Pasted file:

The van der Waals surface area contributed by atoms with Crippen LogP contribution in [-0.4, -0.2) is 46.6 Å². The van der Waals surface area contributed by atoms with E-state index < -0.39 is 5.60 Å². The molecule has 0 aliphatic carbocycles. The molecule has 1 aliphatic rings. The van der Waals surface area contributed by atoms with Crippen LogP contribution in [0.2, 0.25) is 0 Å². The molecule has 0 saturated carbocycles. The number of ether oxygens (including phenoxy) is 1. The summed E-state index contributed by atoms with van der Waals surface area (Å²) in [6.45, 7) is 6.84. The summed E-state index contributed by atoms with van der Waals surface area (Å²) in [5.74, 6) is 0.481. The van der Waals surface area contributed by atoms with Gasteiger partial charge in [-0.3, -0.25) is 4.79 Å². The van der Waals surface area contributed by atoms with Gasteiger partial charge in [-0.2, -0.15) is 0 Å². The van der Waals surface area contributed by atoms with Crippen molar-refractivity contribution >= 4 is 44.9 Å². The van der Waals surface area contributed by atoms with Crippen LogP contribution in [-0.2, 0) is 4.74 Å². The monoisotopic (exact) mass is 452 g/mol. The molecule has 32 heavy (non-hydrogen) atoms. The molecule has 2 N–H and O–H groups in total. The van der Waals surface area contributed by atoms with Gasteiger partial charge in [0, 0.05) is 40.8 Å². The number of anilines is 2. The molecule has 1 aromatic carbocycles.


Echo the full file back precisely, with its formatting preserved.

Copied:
The van der Waals surface area contributed by atoms with Crippen LogP contribution in [-0.4, -0.2) is 46.6 Å². The van der Waals surface area contributed by atoms with E-state index < -0.39 is 5.60 Å². The molecule has 0 aliphatic carbocycles. The molecule has 1 aliphatic rings. The van der Waals surface area contributed by atoms with Crippen LogP contribution in [0.2, 0.25) is 0 Å². The molecule has 0 saturated carbocycles. The number of ether oxygens (including phenoxy) is 1. The summed E-state index contributed by atoms with van der Waals surface area (Å²) in [6.45, 7) is 6.84. The summed E-state index contributed by atoms with van der Waals surface area (Å²) in [5.74, 6) is 0.481. The van der Waals surface area contributed by atoms with Gasteiger partial charge in [-0.3, -0.25) is 4.79 Å². The van der Waals surface area contributed by atoms with Gasteiger partial charge in [-0.2, -0.15) is 0 Å². The van der Waals surface area contributed by atoms with Crippen molar-refractivity contribution >= 4 is 44.9 Å². The van der Waals surface area contributed by atoms with Crippen LogP contribution in [-0.2, 0) is 4.74 Å². The monoisotopic (exact) mass is 452 g/mol. The molecule has 32 heavy (non-hydrogen) atoms. The molecule has 2 N–H and O–H groups in total. The van der Waals surface area contributed by atoms with Gasteiger partial charge in [0, 0.05) is 40.8 Å². The number of anilines is 2. The molecule has 1 aromatic carbocycles.